Biography

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Phil A. Allen, PhD. received his Ph.D. in Life-span Developmental/Experimental from Ohio State University in 1987. He completed a 2-year postdoctoral research fellowship at the Center for Aging and Human development, Duke Medical Center. Research interests include age differences in human performance, visual word recognition, attention, perception, memory, and event-related potentials. Courses taught include cognitive processes, perception, engineering psychology, and research in cognitive aging.

Dr. Allen’s publications have appeared in Psychology and Aging, Journal of Gerontology: Psychological Sciences, Aging, Neuropsychology, and Cognition, Experimental Aging Research, Journal of Experimental Psychology: Human Perception and Performance, Memory and Cognition, and Perception & Psychophysics.

Qualifications

  • Program Advisor, Conquer Chiari Research Center
  • Professor, Department of Psychology, University of Akron, Akron, OH.
    January 1, 2000 to present
  • Professor, Department of Psychology, Cleveland State University, Cleveland, OH.
    September 1, 1996 to December 31, 1999.
  • Associate Professor, Department of Psychology, Cleveland State University, Cleveland, OH.
    September 1, 1992 to August 31, 1996
  • Assistant Professor, Department of Psychology, Cleveland State University, Cleveland, OH.
    July 1, 1989 to August 1992
  • Postdoctoral Research Fellow, Center for the Study of Aging and Human Development, Duke University Medical Center, Durham, NC.
    July 1987 to June 1989
 

Selected Publications

Allen, Philip A., Bucur, Barbara, Grabbe, Jeremy, Work, Tammy, & Madden, D.J. (in press).
Influence of encoding difficulty, word frequency and phonological regularity on age differences in word naming.
Experimental Aging Research.

Baena, Elsa, Allen, P.A., Kaut, K.P., & Hall, R.J. (2010).
On age differences in prefrontal function: The importance of emotional/cognitive integration. Neuropsychologia, 48, 319-333.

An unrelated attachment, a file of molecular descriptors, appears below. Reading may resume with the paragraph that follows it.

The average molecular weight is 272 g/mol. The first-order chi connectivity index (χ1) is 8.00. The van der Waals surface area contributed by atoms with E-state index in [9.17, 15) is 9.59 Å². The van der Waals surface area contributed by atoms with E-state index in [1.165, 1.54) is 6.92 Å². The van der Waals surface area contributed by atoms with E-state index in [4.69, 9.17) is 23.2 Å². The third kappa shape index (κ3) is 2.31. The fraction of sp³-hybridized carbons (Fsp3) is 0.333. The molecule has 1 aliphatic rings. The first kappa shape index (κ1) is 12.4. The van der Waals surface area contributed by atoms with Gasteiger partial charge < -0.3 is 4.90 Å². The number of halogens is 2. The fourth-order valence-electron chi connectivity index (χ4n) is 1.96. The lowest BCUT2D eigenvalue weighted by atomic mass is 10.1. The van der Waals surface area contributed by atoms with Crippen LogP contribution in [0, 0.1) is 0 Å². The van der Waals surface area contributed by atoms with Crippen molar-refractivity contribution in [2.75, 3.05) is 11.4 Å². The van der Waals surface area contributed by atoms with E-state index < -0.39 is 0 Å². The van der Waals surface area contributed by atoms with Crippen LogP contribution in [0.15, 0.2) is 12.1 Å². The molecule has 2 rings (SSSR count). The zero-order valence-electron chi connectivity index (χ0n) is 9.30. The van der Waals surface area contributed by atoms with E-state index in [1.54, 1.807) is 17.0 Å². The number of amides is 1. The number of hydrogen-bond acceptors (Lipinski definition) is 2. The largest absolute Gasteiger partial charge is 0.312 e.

Tomasik, D., Ruthruff, E., Allen, P.A., & Lien, M.-C. (2009).
Non-automatic emotion perception in a dual-task situation. Psychonomic Bulletin and Review, 16, 282-288.

Allen, P.A., Smith, A.F., Lien, M.C., Kaut, K.P. Canfield, A. (2009).
A multi-stream model of visual word recognition. Attention, Perception, & Psychophysics, 71, 281-296.

Allen, P.A., Ruthruff, E., Elicker, J.D., Lien, M-C. (2009).
Multi-session dual-task PRP practice benefits older and younger adults equally. Experimental Aging Research, 35, 369-399.

Sweitzer, M.A., Allen, P.A., Kaut, K.P. (2008).
Relation of individual differences in impulsivity to non-clinical emotional decision making. Journal of the International Neuropsychological Society, 14, 878-882.

Lien, M.C., Ruthruff, E., Cornett, L., Goodin, Z., & Allen, P.A. (2008).
On the non-automaticity of word processing: Electrophysiological evidence that word processing requires central attention. Journal of Experimental Psychology: Human Perception and Performance, 34, 751-773.

Allen, P.A., Wallace, B., Grabbe, J., McCarthy, A., & Bush, A.H. (2008).
The early bird does not get the worm: Time-of-day effects on college students’ basic cognitive processing. American Journal of Psychology, 121, 551-564.

Ruthruff, E., Allen P.A., Lien, M-C., Grabbe, J. (2008). Visual word recognition without central attention: Evidence for greater automaticity for greater reading ability. Psychonomic Bulletin and Review, 15, 337-343.

Arnaud, L., Lemaire, P., Allen, P., Bernard, F.M. (2008).
Strategic aspects of young, healthy older adults, and Alzheimer’s patients’ arithmetic performance. Cortex, 44, 119-130.